Cognitive Therapists believe that negative thoughts, or cognitions, can exist on two different levels. When you’re upset, you’ll have Automatic Negative Thoughts (ANTs) in the here and now, and they’ll usually be something like this:
Depression: You may be telling yourself that you’re a loser, or a failure, or that you’ll be miserable forever.
Anxiety: You’re probably telling yourself that you’re in danger, and that something terrible is about to happen. “When I get up to give my talk at my church group, my mind will probably go blank and I’ll make a total fool of myself!”
Relationship conflicts: You may be telling yourself that someone you’re ticked off at is a self-centered jerk who only cares about himself or herself and shouldn’t be that way!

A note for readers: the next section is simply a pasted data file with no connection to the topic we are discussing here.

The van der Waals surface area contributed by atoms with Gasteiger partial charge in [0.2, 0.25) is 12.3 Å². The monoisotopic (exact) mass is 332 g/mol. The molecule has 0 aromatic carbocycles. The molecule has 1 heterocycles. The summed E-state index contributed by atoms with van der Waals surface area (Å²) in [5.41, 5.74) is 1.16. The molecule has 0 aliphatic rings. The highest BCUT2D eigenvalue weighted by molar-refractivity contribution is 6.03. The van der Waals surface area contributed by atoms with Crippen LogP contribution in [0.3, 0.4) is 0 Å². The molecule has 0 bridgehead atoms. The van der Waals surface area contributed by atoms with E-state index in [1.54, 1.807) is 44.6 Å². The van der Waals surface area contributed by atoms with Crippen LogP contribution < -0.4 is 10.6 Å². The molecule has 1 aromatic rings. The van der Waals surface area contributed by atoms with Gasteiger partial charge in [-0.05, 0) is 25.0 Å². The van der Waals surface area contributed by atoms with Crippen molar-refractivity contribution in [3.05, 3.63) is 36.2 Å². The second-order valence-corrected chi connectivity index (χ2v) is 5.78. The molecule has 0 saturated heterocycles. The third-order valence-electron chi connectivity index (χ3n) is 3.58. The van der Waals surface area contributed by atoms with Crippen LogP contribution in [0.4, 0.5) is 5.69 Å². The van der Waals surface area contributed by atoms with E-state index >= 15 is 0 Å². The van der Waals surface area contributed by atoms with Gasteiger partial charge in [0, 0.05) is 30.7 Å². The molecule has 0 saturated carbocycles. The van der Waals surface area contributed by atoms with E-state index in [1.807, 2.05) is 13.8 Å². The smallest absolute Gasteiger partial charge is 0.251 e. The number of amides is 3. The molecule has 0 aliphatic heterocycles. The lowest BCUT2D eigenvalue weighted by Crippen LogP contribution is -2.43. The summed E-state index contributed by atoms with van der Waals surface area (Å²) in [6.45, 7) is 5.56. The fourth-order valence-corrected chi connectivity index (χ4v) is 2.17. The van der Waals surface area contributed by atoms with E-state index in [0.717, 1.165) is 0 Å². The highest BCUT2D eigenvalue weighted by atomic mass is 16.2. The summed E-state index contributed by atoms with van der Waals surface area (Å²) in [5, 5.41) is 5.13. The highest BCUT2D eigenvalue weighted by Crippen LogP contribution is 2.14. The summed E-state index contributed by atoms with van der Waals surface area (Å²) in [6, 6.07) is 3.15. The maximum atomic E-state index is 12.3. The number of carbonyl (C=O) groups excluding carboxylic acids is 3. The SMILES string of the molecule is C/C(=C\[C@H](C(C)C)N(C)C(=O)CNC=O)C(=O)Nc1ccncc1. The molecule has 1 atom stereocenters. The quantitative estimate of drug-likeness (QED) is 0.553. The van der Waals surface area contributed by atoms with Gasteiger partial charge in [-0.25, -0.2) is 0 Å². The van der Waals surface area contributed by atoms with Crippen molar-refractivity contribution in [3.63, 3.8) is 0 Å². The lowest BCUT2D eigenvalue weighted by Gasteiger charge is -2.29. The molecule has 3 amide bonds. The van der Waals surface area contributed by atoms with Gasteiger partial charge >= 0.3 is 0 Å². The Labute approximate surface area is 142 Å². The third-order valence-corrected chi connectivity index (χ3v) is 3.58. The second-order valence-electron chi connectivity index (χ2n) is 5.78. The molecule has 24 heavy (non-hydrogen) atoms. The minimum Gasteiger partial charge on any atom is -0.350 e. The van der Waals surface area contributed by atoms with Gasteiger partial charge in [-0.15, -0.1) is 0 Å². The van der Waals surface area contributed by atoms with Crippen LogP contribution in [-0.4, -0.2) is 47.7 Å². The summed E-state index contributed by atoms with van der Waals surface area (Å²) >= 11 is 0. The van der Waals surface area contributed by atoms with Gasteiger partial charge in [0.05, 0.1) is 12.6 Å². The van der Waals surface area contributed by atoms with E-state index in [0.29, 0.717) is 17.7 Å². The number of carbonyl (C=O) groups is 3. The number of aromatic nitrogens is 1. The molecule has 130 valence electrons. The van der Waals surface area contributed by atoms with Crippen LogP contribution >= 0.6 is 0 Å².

Individual Downward Arrow
But why do we get these ANTs in the first place? Cognitive therapists believe that Self-Defeating Beliefs, and other deeper structures in the brain, make us vulnerable to painful mood swings and conflicted relationships with the people we care about. To help you pinpoint your own Self-Defeating Beliefs, David has created two uncovering techniques called the Individual Downward Arrow and the Interpersonal Downward Arrow, and Albert Ellis, the noted New York psychologist, created a third called the “What-If” Technique. In today’s podcast, Drs. Burns and Nye illustrate the Individual Downward Arrow technique, using as an example a psychologist named Harold who was understandably devastated when his patient unexpectedly committed suicide.